Facial Neuropathology of Traumatic Origin
Injuries to sensory nerves of the maxillofacial region occasionally occur as the result of facial fractures, during the treatment of oral pathologic conditions, or when maxillofacial reconstructive surgery is performed. Fortunately most injured nerves spontaneously recover, However, in the past little was done to treat persistent sensory nerve disorders. Recent advances in the undersea of how nerves heal and in the surgical means of repairing
peripheral nerves provide patients with the possibility of regaining normal nerve function.
The three branches of the trigeminal nerve injured most commonly, for which the altered sensation is clinically significant, are (1) the inferior alveolar-mental nerve, (2) the lingual nerve, and (3) the infraorbital nerve. When
the ,inferior alveolar-mental nerve- is injured, the usual causes are the following:
1. Mandibular (body) fractures
2. Preprosthetic surgical procedures
3. Sagittal split osteotomy surgery
4. Mandibular resection for oral neoplasms
S. Removal of impacted lower third molars
Lingual nerve damage occurs in the course of surgery to remove oral malignancies or impacted third molars. Injury to the infraorbital nerve is most common during zygomaticomaxillary complex fractures.
Classification, Research and clinical experience have shown that surgical intervention to repair damaged
nerves is more successful when performed soon after the ‘injury has occurred. Thus an understanding of the various types of nerve damage, especially their prognoses, is important because it enables the clinician to decide when referral for peripheral nerve surgery is warranted.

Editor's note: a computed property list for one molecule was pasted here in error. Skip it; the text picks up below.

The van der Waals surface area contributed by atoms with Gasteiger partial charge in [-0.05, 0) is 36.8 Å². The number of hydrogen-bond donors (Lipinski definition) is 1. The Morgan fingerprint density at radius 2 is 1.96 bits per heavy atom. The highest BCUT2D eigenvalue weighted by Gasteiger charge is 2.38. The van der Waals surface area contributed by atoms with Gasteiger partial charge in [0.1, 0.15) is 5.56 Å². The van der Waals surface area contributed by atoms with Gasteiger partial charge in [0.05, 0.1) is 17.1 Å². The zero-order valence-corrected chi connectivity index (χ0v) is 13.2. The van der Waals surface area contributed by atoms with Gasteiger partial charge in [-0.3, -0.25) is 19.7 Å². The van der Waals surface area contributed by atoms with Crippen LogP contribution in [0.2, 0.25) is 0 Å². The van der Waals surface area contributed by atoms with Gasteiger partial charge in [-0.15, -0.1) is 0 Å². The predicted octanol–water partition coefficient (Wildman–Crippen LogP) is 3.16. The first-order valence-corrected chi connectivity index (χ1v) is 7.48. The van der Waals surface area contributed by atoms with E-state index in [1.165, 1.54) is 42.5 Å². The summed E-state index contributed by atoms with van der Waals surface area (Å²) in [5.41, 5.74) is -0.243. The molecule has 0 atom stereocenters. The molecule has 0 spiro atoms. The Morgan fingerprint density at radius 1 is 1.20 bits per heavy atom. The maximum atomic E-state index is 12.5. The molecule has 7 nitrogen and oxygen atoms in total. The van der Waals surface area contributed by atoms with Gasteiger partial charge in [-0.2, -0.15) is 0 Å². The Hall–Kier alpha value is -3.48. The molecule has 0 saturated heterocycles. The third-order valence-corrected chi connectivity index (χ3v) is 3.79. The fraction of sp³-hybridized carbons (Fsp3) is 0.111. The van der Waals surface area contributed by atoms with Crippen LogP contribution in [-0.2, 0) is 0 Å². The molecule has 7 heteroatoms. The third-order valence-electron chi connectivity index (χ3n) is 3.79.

The three types of nerve injuries are (1) neurapraxia, (2) axonotmesis, and (3) neurotmesis (Fig.4-10). Although a determination as to which type of nerve damage has occurred is usually made retrospectively, knowledge of
the pathophysiology of each type is important for gaining an appreciation of nerve healing.
Neurapraxia, the least severe form of peripheral nerve injury, is a contusion of a nerve in which continuity of both the epineurial sheath and the axons is maintained. Blunt trauma or traction (i.e., stretching) of a nerve, inflammation around a nerve, or local ischemia of a nerve can produce a neurapraxia. Becausethere has been no loss in axonal continuity, spontaneous full.recovery of nerve function usually occurs in a few days or weeks.
Axonotmesis has occurred when the continuity of the axons but not the epineurial sheath is disrupted. Severe blunt trauma, nerve crushing, or extreme traction of a nerve can produce this type of _injury. Because the
epineural sheath is still intact, axonal regeneration can (but does not always) occur with aresolution of nerve dysfunction in 2 to 6 months.
Neurotmesls, the most severe type of nerve injury, involves a complete loss of nerve continuity. This form of damage can be produced by badly displaced fractures, severance by bullets or’ knives during an assault, or by